Activist fund Elliott had called for the removal of six board members at a shareholders meeting next month, complaining about Vivendi's management of Telecom Italia (TIM), which like many other former state monopoly operators has had trouble in the face of heightened competition and rapid technological change.
But in a statement released on Thursday, Telecom Italia said that eight directors had announced their resignation, which it says under the company's bylaws means that the entire board must be re-elected.
“In resigning, the aforementioned directors have expressed their hope that this move would help to clarify and provide certainty to the governance of the company,” said a company statement.
A shareholders meeting was called for May 4th to elect the new board.
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Among those who quit was executive chairman Arnaud de Puyfontaine, who is also Vivendi's CEO, and whom Elliot had sought to remove.
“As chairman of TIM, and in the interest of all shareholders, I want to remove the current uncertainty around the board which is a distraction” from implementing the company's development strategy, de Puyfontaine said in a statement.
He said the May 4th meeting “will allow TIM shareholders to decide quickly on a new full board … rather than voting on piecemeal changes to the board as called for by Elliott.”
Sometimes called a “vulture” fund, Elliott has regularly invested in companies in difficulty or whose shares it considers undervalued, and often engages in showdowns with those companies' management.
Last week it called for a shake-up at the top “to improve both governance and performance at TIM”.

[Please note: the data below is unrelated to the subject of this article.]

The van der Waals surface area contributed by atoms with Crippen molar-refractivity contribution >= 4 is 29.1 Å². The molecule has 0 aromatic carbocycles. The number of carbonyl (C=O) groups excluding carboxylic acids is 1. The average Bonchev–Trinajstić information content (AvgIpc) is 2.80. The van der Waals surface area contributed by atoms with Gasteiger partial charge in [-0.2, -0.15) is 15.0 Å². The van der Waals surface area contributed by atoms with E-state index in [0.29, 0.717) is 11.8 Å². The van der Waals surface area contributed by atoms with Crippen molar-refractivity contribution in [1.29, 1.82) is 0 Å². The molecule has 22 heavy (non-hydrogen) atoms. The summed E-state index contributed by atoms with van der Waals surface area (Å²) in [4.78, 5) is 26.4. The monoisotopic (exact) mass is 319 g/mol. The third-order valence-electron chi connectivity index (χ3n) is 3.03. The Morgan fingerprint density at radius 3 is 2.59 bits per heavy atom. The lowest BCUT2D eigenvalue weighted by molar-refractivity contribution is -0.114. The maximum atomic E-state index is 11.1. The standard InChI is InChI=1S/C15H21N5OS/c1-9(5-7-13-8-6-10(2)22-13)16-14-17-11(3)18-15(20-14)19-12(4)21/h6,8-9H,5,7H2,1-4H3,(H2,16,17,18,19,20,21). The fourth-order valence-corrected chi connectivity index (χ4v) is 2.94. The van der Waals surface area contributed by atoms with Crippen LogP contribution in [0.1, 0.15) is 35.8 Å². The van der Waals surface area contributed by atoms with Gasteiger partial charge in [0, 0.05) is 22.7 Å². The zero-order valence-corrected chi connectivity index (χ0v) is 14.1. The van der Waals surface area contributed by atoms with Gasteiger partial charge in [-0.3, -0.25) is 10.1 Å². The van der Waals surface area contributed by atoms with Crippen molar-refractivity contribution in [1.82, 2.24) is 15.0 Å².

Despite controlling only 24 percent of ordinary shares, Vivendi has managed to gain de facto control over the company through getting its people on TIM's board and senior management.
“Elliott believes that the company is managed in the interest of Vivendi and to the detriment of all other TIM shareholders,” it wrote.
It also highlighted the 35 percent drop in the value of the company's share price from when “Vivendi nominees” joined the board in December 2015 to “the day before our interest in the company was made public”.
De Puyfontaine said on Thursday that with the election of a new board “each shareholder will have the opportunity to choose between an industrial plan able to create value in the long term, and a programme of short-sighted financial engineering.”
A source close to Vivendi's management told AFP the firm “followed the path which seemed to respect real shareholder democracy”.
For the moment the French group remained silent about its intentions, but the vote will show the balance of forces among shareholders.
Elliott will need to find allies to carry the day at the shareholding meeting as it holds a stake of around 5 percent in TIM.